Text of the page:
The God of Jesus — The Only Most High

Many people do not think of Jesus as having a God, since they believe that Jesus is the only true God. However, the Bible shows that Jesus believes that the God of Abraham, Isaac and Jacob is his God. Despite the claims of many who said that he did, Jesus never claimed to be the God of Abraham, Isaac and Jacob. All of the claims people make that would have any scripture saying that Jesus is Yahweh actually assumes that thought due to the spirit of human imagination by which assumptions have been formulated, and those assumptions have been placed over the scripture to make it appear that the scripture is declaring Jesus to be Yahweh (Jehovah), the God of Abraham, Isaac and Jacob.

Jesus has One who is the Supreme Being over him; Jesus is not his Supreme Being whom he worships, prays to, and who sent him, and whose will he carried out in willful obedience. (Deuteronomy 18:15-19; Matthew 4:4 [Deuteronomy 8:3; Luke 4:4]; Matthew 4:7 [Deuteronomy 6:16]; Matthew 4:10 [Exodus 20:3-5; 34:14; Deuteronomy 6:13,14; 10:20; Luke 4:8]; Matthew 22:29-40; Matthew 26:42; Matthew 27:46; Mark 10:6 [Genesis 1:27; Genesis 2:7,20-23]; Mark 14:36; 15:34; Luke 22:42; John 4:3; 5:30; 6:38; 17:1,3; 20:17; Romans 15:6; 2 Corinthians 1:3; 11:31; Ephesians 1:3,17; Hebrews 1:9; 10:7; 1 Peter 1:3; Revelation 2:7; 3:2,12)

The God of Abraham, Isaac and Jacob, by means of his holy spirit, reveals through the scriptures that Jesus was sent by Yahweh, speaks for Yahweh as his unipersonal God and Father, represents Yahweh, and was raised and glorified by the unipersonal God of Abraham, Isaac and Jacob. Jesus never claimed to be, nor do the scriptures present Jesus as, the God of Abraham, Isaac and Jacob, whom Jesus represents and speaks for. — Deuteronomy 18:15-19; Matthew 22:32; 23:39; Mark 11:9,10; 12:26; Luke 13:35; 20:37; John 3:2,17,32-35; 4:34; 5:19,30,36,43; 6:57; 7:16,28; 8:26,28,38; 10:25; 12:49,50; 14:10; 15:15; 17:8,26; 20:17; Acts 2:22,34-36; 3:13-26; 5:30; Romans 15:6; 2 Corinthians 1:3; 8:6; 11:31; Colossians 1:3,15; 2:9-12; Hebrews 1:1-3; Revelation 1:1.

The God of Abraham, Isaac and Jacob, by means of his holy spirit, reveals through the scriptures that Jesus is son of the unipersonal Most High, Yahweh. Jesus is never spoken of as the “Most High”; he is not the only Most High Yahweh of whom he is the son. — Genesis 14:22; Psalm 7:17; 83:18; 92:1; Luke 1:32; John 13:16.

The God of Abraham, Isaac and Jacob is never once presented in the Bible as more than one person; He is always presented as one person. In the Bible, the God of Abraham, Isaac and Jacob is always presented unipersonally as separate and distinct from His son. His Son is not once presented as the God of Abraham, Isaac and Jacob. — Acts 3:13-26; Hebrews 1:1,2.

The God of Abraham, Isaac and Jacob, by means of his holy spirit, reveals through the scriptures that Jesus is son of the unipersonal Most High, Yahweh. Jesus is never spoken of as the “Most High”; he is not the only Most High Yahweh of whom he is the son. — Genesis 14:22; Psalm 7:17; 83:18; 92:1; Luke 1:32; John 13:16.

If Jesus is the Most High, then the Most High and another Most High is over the Most High, and thus you have two Most High, one Most High that is not as Most High and the other Most High, in which case, you really would not have two Most Highs, since the very fact that one Most High is higher than the other Most High would render that one not the Most High.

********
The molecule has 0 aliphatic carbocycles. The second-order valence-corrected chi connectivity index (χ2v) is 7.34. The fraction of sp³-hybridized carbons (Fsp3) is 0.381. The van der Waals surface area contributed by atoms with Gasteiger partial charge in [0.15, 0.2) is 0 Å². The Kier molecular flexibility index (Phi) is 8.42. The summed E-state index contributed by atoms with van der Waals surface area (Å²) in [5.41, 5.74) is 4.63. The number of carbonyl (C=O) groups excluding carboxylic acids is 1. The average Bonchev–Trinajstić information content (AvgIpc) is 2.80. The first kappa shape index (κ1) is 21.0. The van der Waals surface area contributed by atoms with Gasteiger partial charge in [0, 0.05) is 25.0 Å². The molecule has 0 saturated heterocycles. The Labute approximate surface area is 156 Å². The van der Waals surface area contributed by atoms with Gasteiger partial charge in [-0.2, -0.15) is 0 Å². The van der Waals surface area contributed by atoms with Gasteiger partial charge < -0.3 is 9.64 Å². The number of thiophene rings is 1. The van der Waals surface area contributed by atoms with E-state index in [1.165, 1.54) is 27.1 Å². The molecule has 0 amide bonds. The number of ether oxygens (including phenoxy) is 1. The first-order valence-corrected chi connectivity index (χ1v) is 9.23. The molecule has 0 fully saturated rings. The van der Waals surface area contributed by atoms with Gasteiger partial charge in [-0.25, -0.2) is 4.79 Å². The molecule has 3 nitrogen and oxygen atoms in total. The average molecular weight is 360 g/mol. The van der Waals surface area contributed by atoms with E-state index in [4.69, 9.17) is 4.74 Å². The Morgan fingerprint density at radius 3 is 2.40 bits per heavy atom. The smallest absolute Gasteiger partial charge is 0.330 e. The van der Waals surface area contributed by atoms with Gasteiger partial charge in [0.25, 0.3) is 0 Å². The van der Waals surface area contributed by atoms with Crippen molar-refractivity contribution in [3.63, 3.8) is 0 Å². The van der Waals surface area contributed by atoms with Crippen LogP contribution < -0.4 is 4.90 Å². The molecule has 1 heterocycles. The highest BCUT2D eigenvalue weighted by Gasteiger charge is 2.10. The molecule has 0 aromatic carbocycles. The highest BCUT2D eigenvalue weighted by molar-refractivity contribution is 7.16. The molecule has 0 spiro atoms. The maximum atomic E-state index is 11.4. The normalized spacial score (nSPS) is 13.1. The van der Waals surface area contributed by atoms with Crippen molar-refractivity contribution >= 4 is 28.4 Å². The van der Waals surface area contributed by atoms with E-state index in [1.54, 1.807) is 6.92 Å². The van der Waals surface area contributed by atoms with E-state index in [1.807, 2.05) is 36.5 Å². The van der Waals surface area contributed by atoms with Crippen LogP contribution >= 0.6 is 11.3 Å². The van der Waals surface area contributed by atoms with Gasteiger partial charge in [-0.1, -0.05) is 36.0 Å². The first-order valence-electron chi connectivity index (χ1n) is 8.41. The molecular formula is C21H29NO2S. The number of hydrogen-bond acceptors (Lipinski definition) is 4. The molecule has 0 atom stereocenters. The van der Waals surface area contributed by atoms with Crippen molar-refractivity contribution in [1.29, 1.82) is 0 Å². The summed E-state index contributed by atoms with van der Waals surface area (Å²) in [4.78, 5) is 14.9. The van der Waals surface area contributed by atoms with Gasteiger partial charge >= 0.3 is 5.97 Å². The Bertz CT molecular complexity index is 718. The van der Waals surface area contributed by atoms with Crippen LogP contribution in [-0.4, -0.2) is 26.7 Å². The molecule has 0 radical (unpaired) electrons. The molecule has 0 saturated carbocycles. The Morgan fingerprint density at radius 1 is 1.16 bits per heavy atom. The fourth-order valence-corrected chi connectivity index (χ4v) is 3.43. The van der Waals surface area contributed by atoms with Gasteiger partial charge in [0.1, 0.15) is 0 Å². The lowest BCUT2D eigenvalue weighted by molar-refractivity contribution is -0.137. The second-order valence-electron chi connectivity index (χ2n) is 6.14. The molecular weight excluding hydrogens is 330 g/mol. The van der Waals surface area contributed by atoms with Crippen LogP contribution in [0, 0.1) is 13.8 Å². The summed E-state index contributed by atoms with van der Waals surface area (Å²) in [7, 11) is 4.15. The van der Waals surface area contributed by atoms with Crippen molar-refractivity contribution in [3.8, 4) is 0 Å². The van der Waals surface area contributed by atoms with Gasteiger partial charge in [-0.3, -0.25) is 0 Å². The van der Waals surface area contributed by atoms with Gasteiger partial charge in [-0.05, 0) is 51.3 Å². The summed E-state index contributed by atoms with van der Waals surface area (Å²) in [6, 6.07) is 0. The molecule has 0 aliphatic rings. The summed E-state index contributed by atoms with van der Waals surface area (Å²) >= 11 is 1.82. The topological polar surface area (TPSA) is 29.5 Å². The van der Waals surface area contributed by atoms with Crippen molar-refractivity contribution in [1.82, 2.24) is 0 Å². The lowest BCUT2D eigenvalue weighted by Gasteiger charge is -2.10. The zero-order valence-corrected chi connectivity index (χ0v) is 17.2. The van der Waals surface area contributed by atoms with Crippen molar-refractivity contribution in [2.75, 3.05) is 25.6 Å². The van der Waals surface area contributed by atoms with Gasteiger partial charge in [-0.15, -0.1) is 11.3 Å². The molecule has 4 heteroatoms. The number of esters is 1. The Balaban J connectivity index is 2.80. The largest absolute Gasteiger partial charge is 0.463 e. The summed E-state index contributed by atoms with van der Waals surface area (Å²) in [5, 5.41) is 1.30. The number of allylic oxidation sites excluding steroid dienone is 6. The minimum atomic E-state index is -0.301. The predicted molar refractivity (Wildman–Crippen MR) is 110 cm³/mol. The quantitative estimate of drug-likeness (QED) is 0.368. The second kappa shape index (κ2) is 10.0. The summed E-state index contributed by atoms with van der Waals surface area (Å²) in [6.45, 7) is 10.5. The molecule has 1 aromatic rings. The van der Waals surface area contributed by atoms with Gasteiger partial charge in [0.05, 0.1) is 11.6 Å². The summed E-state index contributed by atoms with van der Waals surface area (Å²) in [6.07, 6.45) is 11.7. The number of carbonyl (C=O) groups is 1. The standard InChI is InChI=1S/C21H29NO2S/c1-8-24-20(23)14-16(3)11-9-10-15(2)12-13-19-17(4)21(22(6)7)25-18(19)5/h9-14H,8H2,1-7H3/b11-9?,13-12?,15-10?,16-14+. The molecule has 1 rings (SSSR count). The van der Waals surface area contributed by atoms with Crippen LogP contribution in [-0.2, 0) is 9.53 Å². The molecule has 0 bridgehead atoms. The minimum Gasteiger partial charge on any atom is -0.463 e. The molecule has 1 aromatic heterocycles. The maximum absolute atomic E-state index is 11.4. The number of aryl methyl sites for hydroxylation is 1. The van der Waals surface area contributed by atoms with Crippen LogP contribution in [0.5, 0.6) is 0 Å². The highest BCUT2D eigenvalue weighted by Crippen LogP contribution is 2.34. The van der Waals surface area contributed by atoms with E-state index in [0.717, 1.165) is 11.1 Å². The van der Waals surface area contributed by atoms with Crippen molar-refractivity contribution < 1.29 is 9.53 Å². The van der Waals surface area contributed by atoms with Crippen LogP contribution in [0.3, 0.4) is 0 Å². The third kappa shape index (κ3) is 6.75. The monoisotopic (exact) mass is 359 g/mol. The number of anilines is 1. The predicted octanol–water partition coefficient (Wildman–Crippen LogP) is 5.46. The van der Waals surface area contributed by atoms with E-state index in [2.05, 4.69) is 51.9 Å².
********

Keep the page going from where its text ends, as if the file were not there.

For more information, please see:

There is Only One True God

The Unipersonal God Spoke Through His Son

Does God Share His Glory as Most High With Jesus?

Revelation 1:1,8 and the Unipersonal God

The God of Jesus Speaks

Far Above All Rule

“Most High” Scriptures

Did Jesus Really Say that the Father is the Only True God?

The Logos Was Theos

The God (Supreme Being) of Jesus

“I am” (Ego Eimi)


The Logos of God

It is claimed by many unitarians and some others that that Jesus had no sentient existence before his coming into the world. Many base such a claim on certain things said by Philo and some other Jewish writers who adopted and adapted heathen mythologies and philosophies into their writings.

Just because the apostate Philo, or any other apostate Jew, believed something concerning the word “Logos” does not mean that John was speaking of the Logos in John 1:1,2 in the same manner, or that John was confirming the apostate’s belief. That John is applying the term “Logos” to the Son of God can be seen from Revelation 19:13, where Jesus is called by the titular name, “The Logos of God.” Jesus is the word of God because he is the promised prophet like Moses, who Yahweh foretold: “I will put my words in his mouth, and he shall speak to them all that I shall command him.” — Deuteronomy 18:18.

John, of course, is writing retrospectively in John 1:1,2, using the title of the promised one who would speak the words of Yahweh. Nevertheless, he does speak of that one as being in existence before the beginning of the world of mankind — before the beginning of the world that was made by means of the Logos. (John 1:10) This agrees with John 17:5, where Jesus speaks of the glory he had with the only true God before the world of mankind was made. This, of course, does not mean that Jesus was the only true God whom he was with, but rather gives even more evidence that Jesus is not God. It agree with Jesus words concerning himself, that he descended from heaven, the only man on earth who could make that claim, so that he could tell of heavenly things that he had seen in heaven. (John 3:12,13) Thus, Jesus speaks of ascending to “where” he was before. — John 6:62.

John 1:1,2 does use the word THEOS applied to Jesus, but it should be viewed similar to the usage of forms of the Hebrew EL as used in the Old Testament when applied to others than Yahweh or false gods. This usage is demonstrated by the King James Version rendering in the following verses: Genesis 23:6 (mighty); Genesis 30:8 (mighty); Genesis 31:29 (power); Deuteronomy 28:32 (might); 1 Samuel 14:15 (great); Nehemiah 5:5 (power); Psalm 8:5 (angels); Psalm 36:6 (great); Psalm 82:1 (mighty); Proverbs 3:27 (power); Psalm 29:1 (mighty); Ezekiel 32:21 (strong); Jonah 3:3 (exceeding). Likewise, Jesus, being with the only true God before the world of mankind was made, was not the only true God whom he was with, but he was “mighty” with the only true God, thus the Logos “was” mighty, or “the Logos was a mighty one.”